it is highly recommended that you join an alliance before you move your first city or settle your second city, whichever comes first.  Your alliance can give you guidance about good areas to settle.
Indeed, and looking for loopholes where I can try something different from older players, I settled first, and only after that joined an alliance elsewhere.  That risks to get eliminated without help, but at least my later alliance couldn't tell me noWink

Originally posted by Rill Rill wrote:

To place a city by Tenarils, it MUST be at least 10 squares from any player not in your alliance or a confederated alliance.
 For those who don't know it, Tenaril is the name of the one-time capital teleport spell, and the 10sq exodus restriction is almost identical:  There can't be a big town popping up near to your town while you were away from keyboard for five minutes.

Originally posted by Rill Rill wrote:

Cities cannot be placed on resource spawn squares such as Ancient Forest, Ruined Tower, Deserted Monastery, Standing Stones, etc.
Any square with 8 or more fields of a given resource is always a special square => unusable as direct target for exodus, teleport, or settlers.

Originally posted by Rill Rill wrote:

food is the limiting factor in how big you can grow your population at a given tax rate.
Eating your own food while buying clay on the markets is fine, but at the moment it is more expensive than using your own clay while buying food -- only an example, some advanced buildings in fact "eat" lots of clay.

Originally posted by Rill Rill wrote:

A settleable square can have up to 25 resource plots
 Caveat, up to 25 means that there are squares with less plots, including 6 and 7 food plots in jungles. 

Originally posted by Rill Rill wrote:

Sovereignty squares can be used to increase production of basic resources.
Yes, it is actually simple, e.g., a 7 iron or 12 iron square at the maximum sov 5 yields a 7% or 12% bonus on iron production, respectively.  For sov 1 it is 1/5 of the maximum, sov 2 is 2/5, etc.  As a dwarf with only 3 iron plots in my first town I now have lots of mine shafts, with the option to change this later.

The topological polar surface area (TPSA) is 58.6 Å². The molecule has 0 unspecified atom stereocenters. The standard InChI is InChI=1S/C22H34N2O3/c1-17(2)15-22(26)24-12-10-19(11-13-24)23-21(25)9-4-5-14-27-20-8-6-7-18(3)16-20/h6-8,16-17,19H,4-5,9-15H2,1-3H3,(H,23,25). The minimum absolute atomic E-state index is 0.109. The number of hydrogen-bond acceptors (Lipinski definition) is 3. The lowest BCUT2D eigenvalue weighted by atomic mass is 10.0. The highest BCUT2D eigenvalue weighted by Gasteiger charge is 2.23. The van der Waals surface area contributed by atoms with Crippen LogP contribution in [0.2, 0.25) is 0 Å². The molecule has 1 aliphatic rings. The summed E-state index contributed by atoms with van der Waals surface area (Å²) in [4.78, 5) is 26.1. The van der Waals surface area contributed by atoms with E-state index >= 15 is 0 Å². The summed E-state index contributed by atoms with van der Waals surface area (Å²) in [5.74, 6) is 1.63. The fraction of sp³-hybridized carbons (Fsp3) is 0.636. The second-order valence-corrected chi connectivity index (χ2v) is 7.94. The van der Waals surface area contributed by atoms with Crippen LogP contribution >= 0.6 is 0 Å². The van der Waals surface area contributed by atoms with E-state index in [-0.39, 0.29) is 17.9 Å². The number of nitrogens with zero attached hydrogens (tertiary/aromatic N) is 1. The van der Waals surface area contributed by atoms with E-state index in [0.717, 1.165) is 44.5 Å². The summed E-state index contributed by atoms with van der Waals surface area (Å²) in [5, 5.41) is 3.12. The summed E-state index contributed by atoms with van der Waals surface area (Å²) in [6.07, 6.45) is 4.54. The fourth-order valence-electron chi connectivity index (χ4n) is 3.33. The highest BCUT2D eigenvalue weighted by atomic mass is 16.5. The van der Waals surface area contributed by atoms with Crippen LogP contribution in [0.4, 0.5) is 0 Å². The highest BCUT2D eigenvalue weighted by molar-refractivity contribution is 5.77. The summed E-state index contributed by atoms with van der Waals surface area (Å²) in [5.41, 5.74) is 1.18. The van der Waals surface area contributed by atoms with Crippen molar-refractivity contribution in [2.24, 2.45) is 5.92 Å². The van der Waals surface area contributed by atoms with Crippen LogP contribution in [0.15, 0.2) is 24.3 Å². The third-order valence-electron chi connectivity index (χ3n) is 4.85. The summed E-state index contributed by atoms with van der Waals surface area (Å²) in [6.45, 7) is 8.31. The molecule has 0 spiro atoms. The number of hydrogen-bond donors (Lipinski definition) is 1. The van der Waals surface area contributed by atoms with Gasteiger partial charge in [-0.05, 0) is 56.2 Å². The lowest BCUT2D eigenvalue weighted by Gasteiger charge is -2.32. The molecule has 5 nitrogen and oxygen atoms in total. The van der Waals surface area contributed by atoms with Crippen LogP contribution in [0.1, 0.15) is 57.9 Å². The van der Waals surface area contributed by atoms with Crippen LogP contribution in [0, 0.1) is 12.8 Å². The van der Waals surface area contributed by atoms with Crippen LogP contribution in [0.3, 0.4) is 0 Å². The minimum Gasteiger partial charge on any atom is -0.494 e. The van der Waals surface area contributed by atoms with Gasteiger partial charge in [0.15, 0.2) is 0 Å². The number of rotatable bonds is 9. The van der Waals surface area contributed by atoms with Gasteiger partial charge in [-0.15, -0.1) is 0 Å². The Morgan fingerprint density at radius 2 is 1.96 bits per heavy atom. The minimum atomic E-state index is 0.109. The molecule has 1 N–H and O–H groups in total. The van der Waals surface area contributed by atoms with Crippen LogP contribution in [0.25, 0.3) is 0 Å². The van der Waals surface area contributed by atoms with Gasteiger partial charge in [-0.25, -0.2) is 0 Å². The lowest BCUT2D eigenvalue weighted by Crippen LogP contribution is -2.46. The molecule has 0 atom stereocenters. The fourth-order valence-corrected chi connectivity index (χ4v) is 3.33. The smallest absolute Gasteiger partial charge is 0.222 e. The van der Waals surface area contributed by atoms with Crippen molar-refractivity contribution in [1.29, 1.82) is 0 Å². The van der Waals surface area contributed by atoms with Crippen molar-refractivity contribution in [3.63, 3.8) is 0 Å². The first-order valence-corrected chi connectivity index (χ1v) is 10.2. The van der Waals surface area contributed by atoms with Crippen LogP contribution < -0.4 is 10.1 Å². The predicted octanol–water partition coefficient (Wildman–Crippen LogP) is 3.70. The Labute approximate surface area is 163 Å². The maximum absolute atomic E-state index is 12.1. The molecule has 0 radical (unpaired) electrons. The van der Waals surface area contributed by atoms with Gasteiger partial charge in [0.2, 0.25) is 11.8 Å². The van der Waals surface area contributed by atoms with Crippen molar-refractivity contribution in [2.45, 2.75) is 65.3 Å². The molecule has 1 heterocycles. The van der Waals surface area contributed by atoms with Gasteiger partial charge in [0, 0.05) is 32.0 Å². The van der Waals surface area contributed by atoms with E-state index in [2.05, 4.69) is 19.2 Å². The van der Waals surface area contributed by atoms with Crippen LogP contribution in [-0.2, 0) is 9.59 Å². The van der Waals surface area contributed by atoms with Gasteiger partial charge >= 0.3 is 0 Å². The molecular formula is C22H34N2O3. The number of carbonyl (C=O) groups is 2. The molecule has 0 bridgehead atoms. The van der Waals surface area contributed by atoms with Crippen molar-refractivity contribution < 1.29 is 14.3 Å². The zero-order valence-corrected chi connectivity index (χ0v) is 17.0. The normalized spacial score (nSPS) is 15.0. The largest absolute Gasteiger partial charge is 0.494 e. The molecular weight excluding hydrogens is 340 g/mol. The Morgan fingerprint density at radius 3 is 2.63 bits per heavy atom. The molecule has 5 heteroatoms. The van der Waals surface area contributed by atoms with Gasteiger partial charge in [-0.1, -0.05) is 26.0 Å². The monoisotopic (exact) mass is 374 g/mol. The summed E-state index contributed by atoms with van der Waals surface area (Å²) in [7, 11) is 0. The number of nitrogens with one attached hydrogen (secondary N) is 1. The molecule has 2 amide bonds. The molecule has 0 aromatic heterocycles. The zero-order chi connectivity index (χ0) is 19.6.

Originally posted by Rill Rill wrote:

This means that cow production can be sped up by 8% per level of sovereignty (the base 5% for every square and a bonus 3%), for a total of 40% increased speed at level V sovereignty.
And of course I tested that, because I had two sov 5 squares anyway for military reasons.  What a bad idea, a single sov 5 structure costs 2400 p/h of each basic resource for its say 5*5=25% bonus.  Three sov 2 structures cost only 3*300=900 p/h, but yield 3*2*5=30%.  It is also expensive (time+resources) to build sov structure levels above level 3; even demolishing this dubious idea later takes hours.  For basic resource sov structures with no hourly upkeep it's of course fine. 

Originally posted by Rill Rill wrote:

There are three different ways of placing a city:  1) by sending a settler to start a new city, or by moving an existing city through 2) Tenaril's Spell or 3) Exodus.
4a) Capture and exodus. 4b) Capture and stay.  Just kidding, but if it's about capture I'm sure that Rill tested it.

Originally posted by Rill Rill wrote:

 Please, please, please do NOT Tenaril a 5-food city onto a 7-food square!  This action ruins a perfectly serviceable 7-food square that someone else might want to use.
 If you can't hold it ruin it -- nothing wrong with that, after all this is a serious war gameTongue